- Securities firms filed 5 SARs for “Other Suspicious Activity” for every 1 SAR filed relating to securities fraud schemes.
- Securities firms filed 4.8 SARs for Fraud schemes for every 1 Securities Fraud SAR filing.
- There are 12 times as many Fraud, Identification, Money Laundering, Other and Structuring SARs filed by securities firms as there are SARs filed for securities fraud schemes.
Securities fraud schemes like Market Manipulation are predicate crimes that can only be executed through a securities firm whereas most of the other suspicious activity types (ex. identity theft, elder abuse, mail fraud) can occur at any financial institution type (bank, MSB, casino, etc.). This can help explain why non-securities SARs far out-number securities-related SAR filings by broker-dealers. Additionally, if a broker-dealer filed a SAR for Insider Trading, the firm may also have checked a box for the “layering” portion of the transaction when the customer moved out the proceeds of the crime.
Identity Theft was the most frequently reported “Other Suspicious Activity” at securities firms and was the second most reported suspicious activity overall at securities firms.
Wire fraud was the most frequently reported suspicious activity overall at securities firms. Wire fraud also lead the way over other means to move funds such as ACH, check and credit/debit card fraud at securities firm. Account Takeover comes in 3rd within Fraud schemes. Firms can report multiple suspicious activities on each SAR. Firms may want to look into such companies as https://castle.io/ to help them with fraud detection as well as stopping account takeover in future instances.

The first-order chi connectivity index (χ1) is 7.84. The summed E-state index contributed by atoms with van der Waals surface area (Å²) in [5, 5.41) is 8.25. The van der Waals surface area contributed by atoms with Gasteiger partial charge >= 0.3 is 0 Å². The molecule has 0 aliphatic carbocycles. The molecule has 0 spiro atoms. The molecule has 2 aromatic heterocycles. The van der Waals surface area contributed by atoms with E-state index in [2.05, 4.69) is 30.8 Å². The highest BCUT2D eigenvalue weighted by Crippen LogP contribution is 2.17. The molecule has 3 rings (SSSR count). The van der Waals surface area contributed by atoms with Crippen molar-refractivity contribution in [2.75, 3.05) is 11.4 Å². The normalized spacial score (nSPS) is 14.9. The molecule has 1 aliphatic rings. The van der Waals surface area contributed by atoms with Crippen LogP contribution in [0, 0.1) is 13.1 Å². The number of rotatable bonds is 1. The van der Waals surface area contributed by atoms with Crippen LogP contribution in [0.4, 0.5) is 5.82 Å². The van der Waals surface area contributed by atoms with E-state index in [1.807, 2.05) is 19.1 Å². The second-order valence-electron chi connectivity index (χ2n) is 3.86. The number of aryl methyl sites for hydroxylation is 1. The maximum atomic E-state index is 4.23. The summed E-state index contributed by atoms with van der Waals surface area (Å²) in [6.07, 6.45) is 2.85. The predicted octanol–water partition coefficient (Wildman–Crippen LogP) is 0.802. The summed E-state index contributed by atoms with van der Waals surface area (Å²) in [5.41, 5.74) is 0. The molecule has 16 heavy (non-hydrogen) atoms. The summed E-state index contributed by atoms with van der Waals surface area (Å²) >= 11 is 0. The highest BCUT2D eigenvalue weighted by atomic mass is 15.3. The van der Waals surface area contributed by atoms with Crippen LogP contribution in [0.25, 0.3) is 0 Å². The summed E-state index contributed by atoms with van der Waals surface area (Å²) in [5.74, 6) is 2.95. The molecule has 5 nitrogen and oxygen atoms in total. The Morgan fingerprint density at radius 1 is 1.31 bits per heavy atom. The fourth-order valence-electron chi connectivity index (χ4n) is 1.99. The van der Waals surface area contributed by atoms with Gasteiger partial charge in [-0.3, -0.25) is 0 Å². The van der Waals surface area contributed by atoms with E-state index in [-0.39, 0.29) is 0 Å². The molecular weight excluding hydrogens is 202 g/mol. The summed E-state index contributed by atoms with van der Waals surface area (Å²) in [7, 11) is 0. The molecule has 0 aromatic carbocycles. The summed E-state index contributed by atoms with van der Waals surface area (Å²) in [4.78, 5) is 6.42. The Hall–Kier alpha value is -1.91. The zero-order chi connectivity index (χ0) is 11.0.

There are only five different categories suspicious activity for “Securities/Futures/Options.” Unfortunately “other” is the most commonly selected option, Insider Trading is in second place while Market Manipulation/Wash Trading is in 3rd place. There have been over 2,500 SARs filed by securities firms regarding Insider Trading since 2016 and almost 3,000 when banks and other financial institutions are included. For comparison, the SEC reported that “78 parties were charged on the basis of trading on inside information” in 2016.
* Data source: FinCEN SAR Stats for Securities/Futures through August 2017 for firms regulated by the SEC. Analysis/Graphics: Dynamic Securities Analytics, Inc.